I sat in a darkened theater recently, seeing images and hearing sounds my grandfather may have experienced over one hundred years ago. I was watching Peter Jackson’s “They Shall Not Grow Old,” a documentary that brings to life the experience of World War I soldiers.
This is not the scratchy, jerky documentary footage you’ve probably seen before. Using digital technology and historical artifacts, Mr. Jackson painstakingly recreated the colors, voices, and sounds of a soldiers’ world, which, as Jackson says, they did not see in black and white. The movie brings to life the men and, sadly, many boys, who before seemed frozen in black and white celluloid.
The main movie was a moving, often intense, experience. I especially enjoyed Jackson’s behind-the-scenes tour, which played after the closing credits. Although Jackson used high-end computers and an army of digital filmmaking specialists, he also used some simple techniques which family historians can use to make our own videos, bringing our own ancestors to life.
Technique No. 1
Jackson used lithograph illustrations from his personal collection of The War Illustrated magazine to show battle images not available from the archival film footage.
You can use digitized versions of publications in the public domain available from online archival collections.
For my video, “The Civil War Journey of William Hunter Davis,” I used a drawing of Sherman’s march into Savannah from the Harper’s Weekly collection available in the Library of Congress’ digital collection at loc.gov.
You can get my free eBooklet on how to discover and use images from online archives like the Library of Congress by going to https://vidgen.me/tsngob.
Zoom in or crop a wide shot within video footage or a still photograph to focus on the action or specific people. Jackson took a wide shot showing a trench in an expansive battlefield and narrowed down the shot to men in the trench and did camera moves to help viewers focus on a specific action.
You can use effects in free or low-cost video editing software to move within the frame of a video or still photo to emphasize an action or create movement.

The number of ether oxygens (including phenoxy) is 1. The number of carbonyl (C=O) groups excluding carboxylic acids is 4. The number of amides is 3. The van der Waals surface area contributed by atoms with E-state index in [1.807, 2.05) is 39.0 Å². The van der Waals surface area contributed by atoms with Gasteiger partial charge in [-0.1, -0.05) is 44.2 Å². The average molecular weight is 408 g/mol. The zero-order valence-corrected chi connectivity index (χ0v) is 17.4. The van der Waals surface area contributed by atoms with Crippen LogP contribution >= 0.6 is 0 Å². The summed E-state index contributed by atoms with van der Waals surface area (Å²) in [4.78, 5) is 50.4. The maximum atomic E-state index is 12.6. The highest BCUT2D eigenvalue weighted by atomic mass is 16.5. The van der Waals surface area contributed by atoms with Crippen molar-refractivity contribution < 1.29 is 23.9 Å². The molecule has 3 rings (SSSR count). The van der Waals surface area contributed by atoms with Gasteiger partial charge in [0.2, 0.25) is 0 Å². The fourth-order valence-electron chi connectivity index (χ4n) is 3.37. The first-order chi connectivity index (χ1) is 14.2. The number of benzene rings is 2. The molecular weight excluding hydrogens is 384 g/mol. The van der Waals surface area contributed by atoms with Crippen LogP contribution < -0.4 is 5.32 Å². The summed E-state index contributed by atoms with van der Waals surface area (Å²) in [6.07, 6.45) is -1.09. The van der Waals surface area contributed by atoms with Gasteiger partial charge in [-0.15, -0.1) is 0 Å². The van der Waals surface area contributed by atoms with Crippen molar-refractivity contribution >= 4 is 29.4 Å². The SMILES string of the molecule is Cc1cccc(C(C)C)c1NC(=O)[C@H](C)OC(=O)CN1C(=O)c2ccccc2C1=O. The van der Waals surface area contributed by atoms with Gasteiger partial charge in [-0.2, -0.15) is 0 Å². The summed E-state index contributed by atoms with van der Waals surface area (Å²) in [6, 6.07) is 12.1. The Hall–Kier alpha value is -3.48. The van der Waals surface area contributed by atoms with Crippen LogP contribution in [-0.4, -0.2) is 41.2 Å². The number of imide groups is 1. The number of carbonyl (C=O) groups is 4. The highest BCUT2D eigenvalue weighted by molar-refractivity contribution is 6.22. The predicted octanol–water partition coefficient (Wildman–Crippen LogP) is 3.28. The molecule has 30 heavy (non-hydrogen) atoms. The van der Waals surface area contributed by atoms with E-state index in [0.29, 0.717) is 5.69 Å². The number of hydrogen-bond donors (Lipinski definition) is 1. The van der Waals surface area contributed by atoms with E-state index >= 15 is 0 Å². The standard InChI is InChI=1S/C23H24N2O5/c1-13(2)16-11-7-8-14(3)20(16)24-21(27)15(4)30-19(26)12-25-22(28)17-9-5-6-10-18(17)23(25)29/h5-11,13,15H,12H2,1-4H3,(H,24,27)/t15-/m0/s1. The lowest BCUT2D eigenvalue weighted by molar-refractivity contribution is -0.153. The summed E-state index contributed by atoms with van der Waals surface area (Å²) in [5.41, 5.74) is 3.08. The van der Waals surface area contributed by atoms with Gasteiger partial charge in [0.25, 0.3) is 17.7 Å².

Free iMovie software calls this feature the Ken Burns effect. Many other editing platforms offer a similar effect, which is fairly easy to create.
For digitized still photos, you can use the Snipping Tool in Windows or the screen capture feature (Shift-Command-4) on the Mac to select a specific portion of the image to show.
In my video “Davis Bookstore”, I used cropped shots of a photo I had showing my grandpa standing in his bookstore in the 1930s. I used the shots to highlight products and décor in his office supply business, including a desktop photograph of his two daughters.
Use excerpts from interviews to tell the story.
The only voices you hear in Jackson’s documentary are those of WWI soldiers interviewed in the 1960s for a BBC television program. For music to accompany the ending credits, New Zealander Peter Jackson recruited staff from the nearby British consulate to sing a rousing rendition of “Mademoiselle from Armentieres” in authentic English accents.
You can enlist family members, friends or neighbors to reenact voices or songs from your ancestor’s era. Record someone reading excerpts from a letter or diary, playing music, or singing a song and incorporate it into your video. Be sure the music is in the public domain.
Hint: the New York Public Library digital collection offers sheet music from the late 19th and early 20th centuries.
When interviewed about the film, Peter Jackson mentions his grandfather, a British soldier, who was the inspiration for his passion for World War I history. I know you have ancestors who can inspire you, too. I loved that in the last words of his behind-the-scenes film, Jackson encourages viewers to talk to older family members before their memories pass on with them. I encourage you to do the same. The Great War impacted our ancestors’ world of the early 20th century in many ways. Each family has a story to tell from that time.
I invite you to get more tips and techniques for using video storytelling to bring your ancestors’ world to life. Get free tools to help you jumpstart your ancestor stories at https://vidgen.me/toolspjb.
I hope you’ll have the chance to view “They Shall Not Grow Old.” I created a Google alert after I missed the December 2018 limited release of the film and luckily got a chance to see it in January.
UPDATE: As of February 17, 2019, “They Shall Not Grow Old” was still showing in movie theaters in the U.S. Check your local theaters!